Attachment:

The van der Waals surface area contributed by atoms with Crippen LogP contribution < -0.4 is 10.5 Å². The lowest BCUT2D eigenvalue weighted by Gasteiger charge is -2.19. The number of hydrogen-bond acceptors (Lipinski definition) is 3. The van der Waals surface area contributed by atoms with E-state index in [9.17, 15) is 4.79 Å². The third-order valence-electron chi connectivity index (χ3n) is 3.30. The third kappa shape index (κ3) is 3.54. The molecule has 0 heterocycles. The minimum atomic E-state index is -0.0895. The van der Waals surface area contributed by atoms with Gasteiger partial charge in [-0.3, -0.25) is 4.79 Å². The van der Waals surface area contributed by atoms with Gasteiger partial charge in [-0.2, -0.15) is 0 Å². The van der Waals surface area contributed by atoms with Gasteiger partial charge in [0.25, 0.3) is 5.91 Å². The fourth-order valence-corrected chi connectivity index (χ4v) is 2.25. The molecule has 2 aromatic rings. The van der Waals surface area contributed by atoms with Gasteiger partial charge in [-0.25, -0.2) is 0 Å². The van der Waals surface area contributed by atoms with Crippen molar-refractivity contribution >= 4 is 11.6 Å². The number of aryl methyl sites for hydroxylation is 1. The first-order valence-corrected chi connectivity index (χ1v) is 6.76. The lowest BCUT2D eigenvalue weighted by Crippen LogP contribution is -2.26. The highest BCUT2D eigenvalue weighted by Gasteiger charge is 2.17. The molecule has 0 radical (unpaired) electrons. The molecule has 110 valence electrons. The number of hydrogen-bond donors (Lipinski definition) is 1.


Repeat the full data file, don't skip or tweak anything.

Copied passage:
The van der Waals surface area contributed by atoms with Crippen LogP contribution < -0.4 is 10.5 Å². The lowest BCUT2D eigenvalue weighted by Gasteiger charge is -2.19. The number of hydrogen-bond acceptors (Lipinski definition) is 3. The van der Waals surface area contributed by atoms with E-state index in [9.17, 15) is 4.79 Å². The third-order valence-electron chi connectivity index (χ3n) is 3.30. The third kappa shape index (κ3) is 3.54. The molecule has 0 heterocycles. The minimum atomic E-state index is -0.0895. The van der Waals surface area contributed by atoms with Gasteiger partial charge in [-0.3, -0.25) is 4.79 Å². The van der Waals surface area contributed by atoms with Gasteiger partial charge in [-0.2, -0.15) is 0 Å². The van der Waals surface area contributed by atoms with Gasteiger partial charge in [0.25, 0.3) is 5.91 Å². The fourth-order valence-corrected chi connectivity index (χ4v) is 2.25. The molecule has 2 aromatic rings. The van der Waals surface area contributed by atoms with Gasteiger partial charge in [-0.25, -0.2) is 0 Å². The van der Waals surface area contributed by atoms with Crippen molar-refractivity contribution >= 4 is 11.6 Å². The number of aryl methyl sites for hydroxylation is 1. The first-order valence-corrected chi connectivity index (χ1v) is 6.76. The lowest BCUT2D eigenvalue weighted by Crippen LogP contribution is -2.26. The highest BCUT2D eigenvalue weighted by Gasteiger charge is 2.17. The molecule has 0 radical (unpaired) electrons. The molecule has 110 valence electrons. The number of hydrogen-bond donors (Lipinski definition) is 1.